by Richard I. Bailey, Hans H. Cheng, Margo Chase-Topping, Jody K. Mays, Osvaldo Anacleto, John R. Dunn, Andrea Doeschl-Wilson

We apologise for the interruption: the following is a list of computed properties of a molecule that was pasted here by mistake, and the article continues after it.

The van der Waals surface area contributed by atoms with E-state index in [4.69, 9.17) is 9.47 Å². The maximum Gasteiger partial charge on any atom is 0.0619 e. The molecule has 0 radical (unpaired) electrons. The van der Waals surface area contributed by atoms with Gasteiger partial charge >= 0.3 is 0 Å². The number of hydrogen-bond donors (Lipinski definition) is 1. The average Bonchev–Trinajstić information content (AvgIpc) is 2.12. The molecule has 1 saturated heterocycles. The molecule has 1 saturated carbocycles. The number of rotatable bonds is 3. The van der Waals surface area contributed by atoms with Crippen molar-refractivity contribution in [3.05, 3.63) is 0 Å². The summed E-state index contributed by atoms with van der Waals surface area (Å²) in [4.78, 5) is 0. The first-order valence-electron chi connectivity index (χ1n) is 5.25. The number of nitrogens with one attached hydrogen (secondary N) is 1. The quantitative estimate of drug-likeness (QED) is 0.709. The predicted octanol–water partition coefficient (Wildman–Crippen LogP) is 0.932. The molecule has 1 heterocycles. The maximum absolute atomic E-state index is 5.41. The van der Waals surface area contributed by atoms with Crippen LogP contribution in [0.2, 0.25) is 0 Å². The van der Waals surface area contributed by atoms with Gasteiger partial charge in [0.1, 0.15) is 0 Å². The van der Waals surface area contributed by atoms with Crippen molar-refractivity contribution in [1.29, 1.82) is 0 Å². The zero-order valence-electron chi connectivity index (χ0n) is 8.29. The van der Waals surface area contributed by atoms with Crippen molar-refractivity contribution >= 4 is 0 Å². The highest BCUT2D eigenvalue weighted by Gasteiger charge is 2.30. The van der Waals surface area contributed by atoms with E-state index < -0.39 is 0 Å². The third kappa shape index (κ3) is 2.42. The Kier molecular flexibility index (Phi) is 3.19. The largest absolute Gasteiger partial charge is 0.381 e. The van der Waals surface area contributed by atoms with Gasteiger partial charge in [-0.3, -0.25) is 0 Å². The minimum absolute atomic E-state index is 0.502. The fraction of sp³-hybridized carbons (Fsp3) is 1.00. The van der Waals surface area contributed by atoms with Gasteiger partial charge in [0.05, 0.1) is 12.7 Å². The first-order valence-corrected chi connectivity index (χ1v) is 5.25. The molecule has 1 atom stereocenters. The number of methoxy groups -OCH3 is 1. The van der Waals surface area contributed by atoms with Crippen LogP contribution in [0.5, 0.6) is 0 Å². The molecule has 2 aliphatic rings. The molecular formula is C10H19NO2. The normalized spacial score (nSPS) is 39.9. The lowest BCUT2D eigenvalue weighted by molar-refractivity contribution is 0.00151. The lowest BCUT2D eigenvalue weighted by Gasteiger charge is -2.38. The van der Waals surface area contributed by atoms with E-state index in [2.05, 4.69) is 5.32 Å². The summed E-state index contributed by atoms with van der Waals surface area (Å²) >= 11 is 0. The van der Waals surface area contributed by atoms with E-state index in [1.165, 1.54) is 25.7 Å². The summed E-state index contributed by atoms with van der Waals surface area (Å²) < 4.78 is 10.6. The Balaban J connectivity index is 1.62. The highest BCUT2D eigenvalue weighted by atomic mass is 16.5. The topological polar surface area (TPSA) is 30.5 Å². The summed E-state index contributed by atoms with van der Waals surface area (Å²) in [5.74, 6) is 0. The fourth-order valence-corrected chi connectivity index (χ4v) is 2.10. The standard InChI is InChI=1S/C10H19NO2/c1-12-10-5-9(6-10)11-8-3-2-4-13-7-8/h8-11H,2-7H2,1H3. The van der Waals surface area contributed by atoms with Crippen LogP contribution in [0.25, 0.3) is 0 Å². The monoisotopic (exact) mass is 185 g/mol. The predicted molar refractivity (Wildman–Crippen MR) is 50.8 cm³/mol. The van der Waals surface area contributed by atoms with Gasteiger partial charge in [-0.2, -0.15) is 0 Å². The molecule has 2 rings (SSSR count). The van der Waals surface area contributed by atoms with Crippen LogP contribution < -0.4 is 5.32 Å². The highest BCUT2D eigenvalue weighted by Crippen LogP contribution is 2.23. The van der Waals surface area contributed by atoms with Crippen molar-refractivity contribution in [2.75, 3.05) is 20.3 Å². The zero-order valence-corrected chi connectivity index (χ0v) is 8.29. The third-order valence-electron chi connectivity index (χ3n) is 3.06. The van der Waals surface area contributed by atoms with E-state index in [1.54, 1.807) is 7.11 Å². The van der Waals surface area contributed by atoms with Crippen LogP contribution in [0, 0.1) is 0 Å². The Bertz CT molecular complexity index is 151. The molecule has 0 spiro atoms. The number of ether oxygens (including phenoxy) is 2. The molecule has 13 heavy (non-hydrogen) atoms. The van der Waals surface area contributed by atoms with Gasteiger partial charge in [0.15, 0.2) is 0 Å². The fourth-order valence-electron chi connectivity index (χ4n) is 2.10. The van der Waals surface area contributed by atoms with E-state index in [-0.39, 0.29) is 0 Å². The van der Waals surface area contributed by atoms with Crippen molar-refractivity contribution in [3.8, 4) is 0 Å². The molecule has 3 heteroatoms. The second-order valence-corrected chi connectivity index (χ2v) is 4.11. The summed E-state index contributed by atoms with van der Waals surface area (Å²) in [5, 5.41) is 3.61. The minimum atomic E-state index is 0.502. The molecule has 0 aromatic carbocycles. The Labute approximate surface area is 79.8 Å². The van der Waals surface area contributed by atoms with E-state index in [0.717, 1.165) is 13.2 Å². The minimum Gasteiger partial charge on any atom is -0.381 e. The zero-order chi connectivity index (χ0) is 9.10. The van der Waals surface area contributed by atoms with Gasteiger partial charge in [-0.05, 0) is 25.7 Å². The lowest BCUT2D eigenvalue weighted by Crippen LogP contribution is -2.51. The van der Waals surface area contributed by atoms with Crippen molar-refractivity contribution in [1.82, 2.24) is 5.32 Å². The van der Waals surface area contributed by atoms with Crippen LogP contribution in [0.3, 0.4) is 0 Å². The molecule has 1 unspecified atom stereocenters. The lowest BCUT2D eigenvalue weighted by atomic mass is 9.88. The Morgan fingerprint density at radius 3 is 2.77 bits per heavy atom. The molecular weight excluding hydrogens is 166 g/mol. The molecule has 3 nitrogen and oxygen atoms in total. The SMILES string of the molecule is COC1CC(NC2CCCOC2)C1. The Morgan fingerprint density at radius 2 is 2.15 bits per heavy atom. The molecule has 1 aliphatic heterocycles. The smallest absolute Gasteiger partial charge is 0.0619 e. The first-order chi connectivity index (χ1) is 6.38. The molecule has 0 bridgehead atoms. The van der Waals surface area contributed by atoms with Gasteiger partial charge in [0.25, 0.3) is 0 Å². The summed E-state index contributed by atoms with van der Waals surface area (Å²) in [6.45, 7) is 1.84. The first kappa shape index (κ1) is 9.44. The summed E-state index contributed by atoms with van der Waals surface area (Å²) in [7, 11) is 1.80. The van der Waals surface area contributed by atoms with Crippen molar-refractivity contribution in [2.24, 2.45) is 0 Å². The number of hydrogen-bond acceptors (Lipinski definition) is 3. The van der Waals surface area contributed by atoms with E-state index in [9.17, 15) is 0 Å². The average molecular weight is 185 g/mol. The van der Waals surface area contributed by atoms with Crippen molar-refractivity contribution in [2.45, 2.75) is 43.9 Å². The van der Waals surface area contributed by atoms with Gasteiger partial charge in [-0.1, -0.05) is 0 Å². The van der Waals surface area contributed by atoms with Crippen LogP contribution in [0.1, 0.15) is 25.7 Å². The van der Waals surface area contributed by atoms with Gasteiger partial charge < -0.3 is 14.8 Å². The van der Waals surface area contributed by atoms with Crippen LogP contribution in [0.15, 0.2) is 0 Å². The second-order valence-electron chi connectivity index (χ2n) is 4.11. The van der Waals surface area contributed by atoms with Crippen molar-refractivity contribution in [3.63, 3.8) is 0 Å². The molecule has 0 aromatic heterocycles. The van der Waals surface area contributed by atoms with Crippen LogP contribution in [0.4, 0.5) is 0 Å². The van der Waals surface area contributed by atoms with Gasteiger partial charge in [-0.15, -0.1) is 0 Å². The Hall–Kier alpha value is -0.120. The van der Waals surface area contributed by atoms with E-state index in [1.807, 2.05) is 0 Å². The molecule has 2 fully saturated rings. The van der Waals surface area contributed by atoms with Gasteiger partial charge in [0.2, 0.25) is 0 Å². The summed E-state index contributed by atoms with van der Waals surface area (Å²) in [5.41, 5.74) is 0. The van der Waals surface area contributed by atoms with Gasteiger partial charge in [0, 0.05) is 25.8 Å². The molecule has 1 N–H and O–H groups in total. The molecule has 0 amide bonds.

Many livestock and human vaccines are leaky because they block symptoms but do not prevent infection or onward transmission. This leakiness is concerning because it increases vaccination coverage required to prevent disease spread and can promote evolution of increased pathogen virulence. Despite leakiness, vaccination may reduce pathogen load, affecting disease transmission dynamics. However, the impacts on post-transmission disease development and infectiousness in contact individuals are unknown. Here, we use transmission experiments involving Marek disease virus (MDV) in chickens to show that vaccination with a leaky vaccine substantially reduces viral load in both vaccinated individuals and unvaccinated contact individuals they infect. Consequently, contact birds are less likely to develop disease symptoms or die, show less severe symptoms, and shed less infectious virus themselves, when infected by vaccinated birds. These results highlight that even partial vaccination with a leaky vaccine can have unforeseen positive consequences in controlling the spread and symptoms of disease.